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These kinds of decisions will vary by case, but there are some general guidelines.Today I want to write about assumptions we make in our research.The first and probably most important assumption is that suicide is in one way or another linked to mental illness, or, in its radical version, that suicide is necessarily caused by a mental illness.
Marsh convincingly shows the steady encroachment of psychiatric discourses onto suicide.
Indeed, it will probably culminate in pathologising all suicidal behaviour, which has already been announced by the APA.
But as I was writing my ‘homework chapter’, I was also very conscious of creating categories for my informants, which they didn’t necessarily inhabit, at least during the interview.
I was making them into people that ‘we’, academics, consider important.
Or perhaps I should have written about one of my informants as the one who asked whether I masturbated.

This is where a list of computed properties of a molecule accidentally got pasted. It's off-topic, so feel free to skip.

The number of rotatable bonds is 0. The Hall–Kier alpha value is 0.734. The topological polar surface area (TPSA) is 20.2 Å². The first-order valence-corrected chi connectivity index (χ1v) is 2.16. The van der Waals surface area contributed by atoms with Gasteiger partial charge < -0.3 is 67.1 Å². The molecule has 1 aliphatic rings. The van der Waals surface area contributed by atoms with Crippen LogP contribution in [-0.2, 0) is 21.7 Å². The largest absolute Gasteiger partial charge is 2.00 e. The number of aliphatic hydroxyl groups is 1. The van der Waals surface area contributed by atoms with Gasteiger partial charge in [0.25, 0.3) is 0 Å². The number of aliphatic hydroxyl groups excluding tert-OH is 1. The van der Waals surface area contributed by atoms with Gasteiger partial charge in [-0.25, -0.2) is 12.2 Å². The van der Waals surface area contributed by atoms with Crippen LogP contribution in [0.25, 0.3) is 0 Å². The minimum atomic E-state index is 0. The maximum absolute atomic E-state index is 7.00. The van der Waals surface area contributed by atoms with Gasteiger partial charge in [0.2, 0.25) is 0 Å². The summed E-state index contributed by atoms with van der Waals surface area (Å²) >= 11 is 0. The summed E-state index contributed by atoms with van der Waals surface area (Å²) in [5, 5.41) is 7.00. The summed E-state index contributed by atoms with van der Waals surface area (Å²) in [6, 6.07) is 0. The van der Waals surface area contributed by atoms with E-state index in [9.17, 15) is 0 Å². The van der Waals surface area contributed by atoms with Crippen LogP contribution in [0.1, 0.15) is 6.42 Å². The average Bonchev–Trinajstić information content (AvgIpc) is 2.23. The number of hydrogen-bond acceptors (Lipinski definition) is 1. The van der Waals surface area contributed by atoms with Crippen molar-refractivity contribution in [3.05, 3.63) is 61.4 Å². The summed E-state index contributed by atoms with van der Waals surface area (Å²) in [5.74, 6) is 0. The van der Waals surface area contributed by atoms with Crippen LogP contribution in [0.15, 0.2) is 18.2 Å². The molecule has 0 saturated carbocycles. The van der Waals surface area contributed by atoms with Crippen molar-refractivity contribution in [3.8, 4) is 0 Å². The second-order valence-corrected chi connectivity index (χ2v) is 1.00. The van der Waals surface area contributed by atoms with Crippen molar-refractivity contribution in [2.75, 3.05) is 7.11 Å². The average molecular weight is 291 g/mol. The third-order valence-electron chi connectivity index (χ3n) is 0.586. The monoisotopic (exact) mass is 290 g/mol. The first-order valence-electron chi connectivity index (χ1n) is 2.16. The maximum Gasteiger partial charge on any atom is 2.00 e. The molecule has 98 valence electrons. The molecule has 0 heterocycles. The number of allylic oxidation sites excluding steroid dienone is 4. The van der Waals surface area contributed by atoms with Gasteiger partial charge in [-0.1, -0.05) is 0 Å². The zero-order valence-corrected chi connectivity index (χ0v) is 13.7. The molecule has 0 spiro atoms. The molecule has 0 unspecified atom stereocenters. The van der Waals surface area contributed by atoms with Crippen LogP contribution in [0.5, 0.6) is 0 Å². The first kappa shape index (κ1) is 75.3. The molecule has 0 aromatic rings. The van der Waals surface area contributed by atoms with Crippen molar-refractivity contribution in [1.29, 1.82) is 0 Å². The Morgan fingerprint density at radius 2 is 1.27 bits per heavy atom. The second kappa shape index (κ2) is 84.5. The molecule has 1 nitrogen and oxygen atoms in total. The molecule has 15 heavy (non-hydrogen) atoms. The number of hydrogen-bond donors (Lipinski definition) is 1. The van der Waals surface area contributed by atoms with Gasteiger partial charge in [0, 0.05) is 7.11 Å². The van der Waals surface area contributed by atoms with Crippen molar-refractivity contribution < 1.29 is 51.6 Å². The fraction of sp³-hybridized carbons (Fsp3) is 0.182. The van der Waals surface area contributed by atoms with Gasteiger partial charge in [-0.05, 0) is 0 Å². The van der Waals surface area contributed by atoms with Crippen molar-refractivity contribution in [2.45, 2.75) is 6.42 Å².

The question came out of the blue and I was so taken aback that just about half the interview was gone before I did.These are the ‘little’ demographics ‘one offers’ and, I suppose, it makes some sense, especially in view of both masculinity research, depression research and probably some other.Still, we write these things mostly without giving it another thought, we just follow the practice, I think.Marsh shows the social and political nature of such assumptions.And so, what is quite hotly contested in suicide research is rendered as an obvious and major flaw of the assessed piece of research. I doubt it very much, the critique followed a particular practice of psychological writing in which you simply give certain information, probably also without much reflection.Will the reader have a different definition of X than I do?Will the reader agree that X is important, or do I need to justify my study of X?So here comes the criticism levied from the point of view of clinical psychology.The author of the research did not give two pieces of information: the informants’ medical history and their diagnosis (although it was not explicitly stated, I understood it as the diagnosis pertaining to the F section of the ICD-10).I wish I could simply write it was nonsense, but I am not certain it is – I’ll come to it below.The main problem is of course that the assumptions I refer to above were probably tacit, hidden, given no reflection, we make them daily.